Travelin’ Thru: From Hollywood to Dollywood
BY Heath Daniels
August 31 2012 1:32 PM ET
Gary and Larry Lane had a dream. The North Carolina-born twins, both of whom are gay, wanted to present a movie script called Full Circle that they had written especially for their childhood idol Dolly Parton. The boarded their RV, lovingly named Jolene after Parton's early hit, to travel from Los Angeles to Tennessee to seek out the entertainer. Along the way they made detours and friends at a Texas truck stop and Parton-themed drag nights, where they encountered other Parton fans, both gay and straight. What began as a single task to hand-deliver their script quickly turned into a journey filled with family secrets, confessions, and acceptance. Hollywood to Dollywood, the documentary about their journey, which has already been a hit on the festival circuit in 2011, opens theatrically for one week at New York's Quad Cinema begnning today, followed by one week at L.A.'s Laemmle NoHo 7 beginning September 7. Gary Lane tells The Advocate how he and his brother first beame Parton fans, their mother's difficulty in accepting their sexual orientation, and meeting their idol at Dollywood.
The Advocate: What is your first memory of Dolly Parton?
Gary Lane: Hearing "Islands in the Stream" a million times in 1983. We were 8 years old.
You spent nearly five years writing Full Circle specifically with Dolly in mind. What inspired the script?
Our love for Dolly and wanting to write a character that would get her an Oscar for music and acting.
Most writers go through managers, agents, or producers. What made you decide to drive from Hollywood to Dollywood to hand-deliver the script to Dolly?
We sent it to Dolly’s management team in Nashville, and they sent it back unopened as unsolicited material. So we decided to make the long drive to Dolly. Jolene was thirsty, but it was sure worth the $3,000 we spent in gas.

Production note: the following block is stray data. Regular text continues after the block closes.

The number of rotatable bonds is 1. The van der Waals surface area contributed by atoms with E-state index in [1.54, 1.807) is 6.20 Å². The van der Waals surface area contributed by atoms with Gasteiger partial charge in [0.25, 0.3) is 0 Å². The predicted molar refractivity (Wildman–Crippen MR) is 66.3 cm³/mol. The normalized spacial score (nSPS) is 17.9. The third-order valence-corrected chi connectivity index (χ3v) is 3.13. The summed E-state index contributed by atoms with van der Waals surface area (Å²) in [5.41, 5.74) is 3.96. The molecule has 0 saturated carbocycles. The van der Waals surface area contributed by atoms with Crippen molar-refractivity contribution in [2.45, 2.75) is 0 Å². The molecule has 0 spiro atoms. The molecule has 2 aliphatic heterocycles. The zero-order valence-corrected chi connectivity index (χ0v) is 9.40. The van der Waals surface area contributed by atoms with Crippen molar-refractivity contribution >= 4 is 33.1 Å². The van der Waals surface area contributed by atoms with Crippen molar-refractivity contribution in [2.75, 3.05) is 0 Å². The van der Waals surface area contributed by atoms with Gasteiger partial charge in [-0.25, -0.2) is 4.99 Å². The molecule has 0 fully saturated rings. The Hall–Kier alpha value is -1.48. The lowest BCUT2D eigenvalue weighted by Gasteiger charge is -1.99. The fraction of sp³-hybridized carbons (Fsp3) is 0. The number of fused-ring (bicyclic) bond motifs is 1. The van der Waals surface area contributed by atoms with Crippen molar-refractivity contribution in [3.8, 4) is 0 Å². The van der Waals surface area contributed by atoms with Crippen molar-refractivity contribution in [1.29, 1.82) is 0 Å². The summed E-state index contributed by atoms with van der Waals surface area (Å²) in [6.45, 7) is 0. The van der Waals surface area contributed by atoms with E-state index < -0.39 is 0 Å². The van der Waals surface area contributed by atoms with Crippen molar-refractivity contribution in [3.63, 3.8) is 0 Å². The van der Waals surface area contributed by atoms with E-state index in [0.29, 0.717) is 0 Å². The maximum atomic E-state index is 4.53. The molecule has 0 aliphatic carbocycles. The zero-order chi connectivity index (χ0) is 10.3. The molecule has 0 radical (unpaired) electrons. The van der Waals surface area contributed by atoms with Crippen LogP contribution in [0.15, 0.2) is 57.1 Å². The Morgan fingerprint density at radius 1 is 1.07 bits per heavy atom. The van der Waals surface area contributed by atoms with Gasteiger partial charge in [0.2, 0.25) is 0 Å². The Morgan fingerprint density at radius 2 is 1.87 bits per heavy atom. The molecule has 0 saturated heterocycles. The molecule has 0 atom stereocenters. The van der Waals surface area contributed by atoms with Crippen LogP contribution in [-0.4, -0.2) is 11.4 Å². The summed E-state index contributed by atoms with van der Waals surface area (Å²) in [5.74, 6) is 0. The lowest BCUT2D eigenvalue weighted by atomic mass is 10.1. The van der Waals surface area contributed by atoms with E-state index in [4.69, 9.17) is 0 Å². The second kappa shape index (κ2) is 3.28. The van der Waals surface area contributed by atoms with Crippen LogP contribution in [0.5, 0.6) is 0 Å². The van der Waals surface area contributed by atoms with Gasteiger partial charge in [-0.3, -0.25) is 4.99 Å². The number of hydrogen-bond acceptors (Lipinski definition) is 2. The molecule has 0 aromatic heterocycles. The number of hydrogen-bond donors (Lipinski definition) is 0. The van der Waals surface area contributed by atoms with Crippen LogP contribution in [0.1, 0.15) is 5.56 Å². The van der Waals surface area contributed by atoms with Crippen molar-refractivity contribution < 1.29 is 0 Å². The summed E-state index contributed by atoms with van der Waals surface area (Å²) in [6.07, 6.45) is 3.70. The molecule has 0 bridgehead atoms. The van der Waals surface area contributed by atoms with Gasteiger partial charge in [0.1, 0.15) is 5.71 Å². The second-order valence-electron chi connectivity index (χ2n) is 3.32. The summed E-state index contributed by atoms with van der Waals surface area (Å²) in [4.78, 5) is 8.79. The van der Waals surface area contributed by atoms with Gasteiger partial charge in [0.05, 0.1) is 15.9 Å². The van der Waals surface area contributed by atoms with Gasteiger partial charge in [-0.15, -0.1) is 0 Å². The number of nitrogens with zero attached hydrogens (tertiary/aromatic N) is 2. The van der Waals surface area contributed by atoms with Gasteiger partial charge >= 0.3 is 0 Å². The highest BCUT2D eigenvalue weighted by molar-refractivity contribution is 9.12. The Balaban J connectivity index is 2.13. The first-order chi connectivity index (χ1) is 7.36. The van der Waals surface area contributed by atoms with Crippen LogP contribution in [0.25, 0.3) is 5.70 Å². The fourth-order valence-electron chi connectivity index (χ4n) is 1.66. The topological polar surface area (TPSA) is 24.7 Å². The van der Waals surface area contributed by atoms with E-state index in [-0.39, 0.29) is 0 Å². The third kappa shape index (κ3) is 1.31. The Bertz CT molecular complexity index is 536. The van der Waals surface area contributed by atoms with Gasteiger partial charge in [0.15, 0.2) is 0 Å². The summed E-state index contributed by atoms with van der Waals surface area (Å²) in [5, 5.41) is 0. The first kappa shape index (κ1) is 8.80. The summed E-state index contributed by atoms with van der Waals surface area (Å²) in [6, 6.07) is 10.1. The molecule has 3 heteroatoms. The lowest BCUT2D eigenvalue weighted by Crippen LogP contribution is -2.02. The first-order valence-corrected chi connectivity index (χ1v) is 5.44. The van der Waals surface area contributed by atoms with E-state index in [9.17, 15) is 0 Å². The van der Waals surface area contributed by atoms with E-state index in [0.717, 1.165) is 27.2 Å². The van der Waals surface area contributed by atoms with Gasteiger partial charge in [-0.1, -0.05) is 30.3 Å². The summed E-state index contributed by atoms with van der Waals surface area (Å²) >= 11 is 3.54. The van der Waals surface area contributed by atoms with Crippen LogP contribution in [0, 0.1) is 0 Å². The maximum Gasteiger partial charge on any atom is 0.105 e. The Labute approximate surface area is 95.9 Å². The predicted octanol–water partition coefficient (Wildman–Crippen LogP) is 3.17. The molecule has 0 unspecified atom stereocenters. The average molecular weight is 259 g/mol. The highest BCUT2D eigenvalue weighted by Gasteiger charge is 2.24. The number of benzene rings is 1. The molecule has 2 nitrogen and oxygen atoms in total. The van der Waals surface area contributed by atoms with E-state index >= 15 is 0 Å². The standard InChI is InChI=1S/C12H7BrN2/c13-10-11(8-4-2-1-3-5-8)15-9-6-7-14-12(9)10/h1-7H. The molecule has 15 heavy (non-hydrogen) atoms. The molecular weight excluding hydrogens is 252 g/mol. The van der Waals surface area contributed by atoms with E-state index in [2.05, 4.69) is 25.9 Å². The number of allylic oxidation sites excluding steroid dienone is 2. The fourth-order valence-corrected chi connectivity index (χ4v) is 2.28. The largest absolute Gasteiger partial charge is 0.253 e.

Do you know if she has read the script?
We’re not sure. But we know we put it in her diamond-draped hands. We hope with the amazing life of Hollywood to Dollywood she will consider it. Up until last week we had only heard from her manager and lawyers as we locked in the contract to use 17 of her songs in Hollywood to Dollywood. Last week in Nashville at a press conference a reporter asked her about the film and she replied, “They are just sweet Southern boys. I was glad to lend them my music for the film, and proud to be a part of it.” That’s huge for us
Academy Award-winning writer Dustin Lance Black appears in the film and comments on your script, saying, “I’ve read a lot worse.” Did that sting a bit?
Not at all. He told us we had great characters, but the Dolly character was too heavy with content, and we needed to give more to the other ladies. [Laughs] He helped us edit it. We owe Lance so much. He helped us get it into shape from 170 pages to a slim, trim Hollywood 107. Who gets a script review from an amazing friend who just happens to be an Oscar winner? It’s a blessing.
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